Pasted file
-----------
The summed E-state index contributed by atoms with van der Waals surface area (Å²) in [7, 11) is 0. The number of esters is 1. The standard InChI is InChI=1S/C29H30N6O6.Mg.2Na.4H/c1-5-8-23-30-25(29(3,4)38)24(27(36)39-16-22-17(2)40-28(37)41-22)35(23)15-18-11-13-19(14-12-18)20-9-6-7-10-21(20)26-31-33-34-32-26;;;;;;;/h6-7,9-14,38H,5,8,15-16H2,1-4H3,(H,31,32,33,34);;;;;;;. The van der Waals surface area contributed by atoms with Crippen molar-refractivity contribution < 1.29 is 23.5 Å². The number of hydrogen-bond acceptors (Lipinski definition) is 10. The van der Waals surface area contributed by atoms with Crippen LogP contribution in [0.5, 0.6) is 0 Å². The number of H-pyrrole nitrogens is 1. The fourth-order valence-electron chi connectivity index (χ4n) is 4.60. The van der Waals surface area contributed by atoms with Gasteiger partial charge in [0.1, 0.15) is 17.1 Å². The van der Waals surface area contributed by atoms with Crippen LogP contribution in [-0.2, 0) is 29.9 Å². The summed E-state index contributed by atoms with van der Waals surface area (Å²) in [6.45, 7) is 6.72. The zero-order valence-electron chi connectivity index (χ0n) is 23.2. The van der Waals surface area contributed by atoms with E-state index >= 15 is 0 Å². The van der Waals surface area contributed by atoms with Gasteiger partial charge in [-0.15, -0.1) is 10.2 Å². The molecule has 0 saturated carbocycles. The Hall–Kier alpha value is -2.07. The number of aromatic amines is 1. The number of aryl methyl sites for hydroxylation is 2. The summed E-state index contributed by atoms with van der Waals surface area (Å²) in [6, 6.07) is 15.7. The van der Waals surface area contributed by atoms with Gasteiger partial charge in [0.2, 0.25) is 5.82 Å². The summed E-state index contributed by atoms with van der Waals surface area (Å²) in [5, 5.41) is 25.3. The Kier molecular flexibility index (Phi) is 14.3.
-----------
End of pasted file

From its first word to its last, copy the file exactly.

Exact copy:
The summed E-state index contributed by atoms with van der Waals surface area (Å²) in [7, 11) is 0. The number of esters is 1. The standard InChI is InChI=1S/C29H30N6O6.Mg.2Na.4H/c1-5-8-23-30-25(29(3,4)38)24(27(36)39-16-22-17(2)40-28(37)41-22)35(23)15-18-11-13-19(14-12-18)20-9-6-7-10-21(20)26-31-33-34-32-26;;;;;;;/h6-7,9-14,38H,5,8,15-16H2,1-4H3,(H,31,32,33,34);;;;;;;. The van der Waals surface area contributed by atoms with Crippen molar-refractivity contribution < 1.29 is 23.5 Å². The number of hydrogen-bond acceptors (Lipinski definition) is 10. The van der Waals surface area contributed by atoms with Crippen LogP contribution in [0.5, 0.6) is 0 Å². The number of H-pyrrole nitrogens is 1. The fourth-order valence-electron chi connectivity index (χ4n) is 4.60. The van der Waals surface area contributed by atoms with Gasteiger partial charge in [0.1, 0.15) is 17.1 Å². The van der Waals surface area contributed by atoms with Crippen LogP contribution in [-0.2, 0) is 29.9 Å². The summed E-state index contributed by atoms with van der Waals surface area (Å²) in [6.45, 7) is 6.72. The zero-order valence-electron chi connectivity index (χ0n) is 23.2. The van der Waals surface area contributed by atoms with E-state index >= 15 is 0 Å². The van der Waals surface area contributed by atoms with Gasteiger partial charge in [-0.15, -0.1) is 10.2 Å². The molecule has 0 saturated carbocycles. The Hall–Kier alpha value is -2.07. The number of aromatic amines is 1. The number of aryl methyl sites for hydroxylation is 2. The summed E-state index contributed by atoms with van der Waals surface area (Å²) in [6, 6.07) is 15.7. The van der Waals surface area contributed by atoms with Gasteiger partial charge in [0.2, 0.25) is 5.82 Å². The summed E-state index contributed by atoms with van der Waals surface area (Å²) in [5, 5.41) is 25.3. The Kier molecular flexibility index (Phi) is 14.3.